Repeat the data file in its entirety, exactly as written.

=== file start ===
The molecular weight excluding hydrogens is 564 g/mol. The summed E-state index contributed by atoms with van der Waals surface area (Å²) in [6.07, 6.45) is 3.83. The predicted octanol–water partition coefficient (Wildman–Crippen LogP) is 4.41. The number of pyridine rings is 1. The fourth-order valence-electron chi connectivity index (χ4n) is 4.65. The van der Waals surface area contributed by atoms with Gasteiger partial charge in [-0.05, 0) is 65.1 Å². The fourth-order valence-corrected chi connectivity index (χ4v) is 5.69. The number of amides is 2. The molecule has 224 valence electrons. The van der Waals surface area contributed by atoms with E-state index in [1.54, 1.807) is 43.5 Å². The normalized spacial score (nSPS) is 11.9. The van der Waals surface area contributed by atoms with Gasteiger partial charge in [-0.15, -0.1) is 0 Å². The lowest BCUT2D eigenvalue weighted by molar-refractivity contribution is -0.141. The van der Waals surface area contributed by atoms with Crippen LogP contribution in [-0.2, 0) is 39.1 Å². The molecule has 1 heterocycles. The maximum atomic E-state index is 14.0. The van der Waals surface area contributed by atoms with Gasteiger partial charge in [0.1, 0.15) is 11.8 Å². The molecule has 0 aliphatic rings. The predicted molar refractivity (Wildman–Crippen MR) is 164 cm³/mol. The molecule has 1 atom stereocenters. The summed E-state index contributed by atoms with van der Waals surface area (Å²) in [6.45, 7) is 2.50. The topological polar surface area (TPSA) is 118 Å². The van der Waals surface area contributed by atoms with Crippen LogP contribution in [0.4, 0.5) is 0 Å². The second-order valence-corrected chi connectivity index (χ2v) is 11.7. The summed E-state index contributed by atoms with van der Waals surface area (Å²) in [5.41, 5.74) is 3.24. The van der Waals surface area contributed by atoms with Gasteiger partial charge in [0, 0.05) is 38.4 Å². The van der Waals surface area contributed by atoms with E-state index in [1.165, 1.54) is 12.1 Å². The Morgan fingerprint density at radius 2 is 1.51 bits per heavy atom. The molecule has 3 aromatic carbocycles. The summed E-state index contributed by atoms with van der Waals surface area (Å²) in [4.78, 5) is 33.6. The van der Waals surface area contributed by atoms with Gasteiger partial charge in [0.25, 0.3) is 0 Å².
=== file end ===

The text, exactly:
The molecular weight excluding hydrogens is 564 g/mol. The summed E-state index contributed by atoms with van der Waals surface area (Å²) in [6.07, 6.45) is 3.83. The predicted octanol–water partition coefficient (Wildman–Crippen LogP) is 4.41. The number of pyridine rings is 1. The fourth-order valence-electron chi connectivity index (χ4n) is 4.65. The van der Waals surface area contributed by atoms with Gasteiger partial charge in [-0.05, 0) is 65.1 Å². The fourth-order valence-corrected chi connectivity index (χ4v) is 5.69. The number of amides is 2. The molecule has 224 valence electrons. The van der Waals surface area contributed by atoms with E-state index in [1.54, 1.807) is 43.5 Å². The normalized spacial score (nSPS) is 11.9. The van der Waals surface area contributed by atoms with Gasteiger partial charge in [-0.15, -0.1) is 0 Å². The lowest BCUT2D eigenvalue weighted by molar-refractivity contribution is -0.141. The van der Waals surface area contributed by atoms with Crippen LogP contribution in [-0.2, 0) is 39.1 Å². The molecule has 1 heterocycles. The maximum atomic E-state index is 14.0. The van der Waals surface area contributed by atoms with Gasteiger partial charge in [0.1, 0.15) is 11.8 Å². The molecule has 0 aliphatic rings. The predicted molar refractivity (Wildman–Crippen MR) is 164 cm³/mol. The molecule has 1 atom stereocenters. The summed E-state index contributed by atoms with van der Waals surface area (Å²) in [6.45, 7) is 2.50. The topological polar surface area (TPSA) is 118 Å². The van der Waals surface area contributed by atoms with Crippen LogP contribution in [0.4, 0.5) is 0 Å². The second-order valence-corrected chi connectivity index (χ2v) is 11.7. The summed E-state index contributed by atoms with van der Waals surface area (Å²) in [5.41, 5.74) is 3.24. The van der Waals surface area contributed by atoms with Gasteiger partial charge in [0, 0.05) is 38.4 Å². The van der Waals surface area contributed by atoms with E-state index in [1.165, 1.54) is 12.1 Å². The Morgan fingerprint density at radius 2 is 1.51 bits per heavy atom. The molecule has 3 aromatic carbocycles. The summed E-state index contributed by atoms with van der Waals surface area (Å²) in [4.78, 5) is 33.6. The van der Waals surface area contributed by atoms with Gasteiger partial charge in [0.25, 0.3) is 0 Å².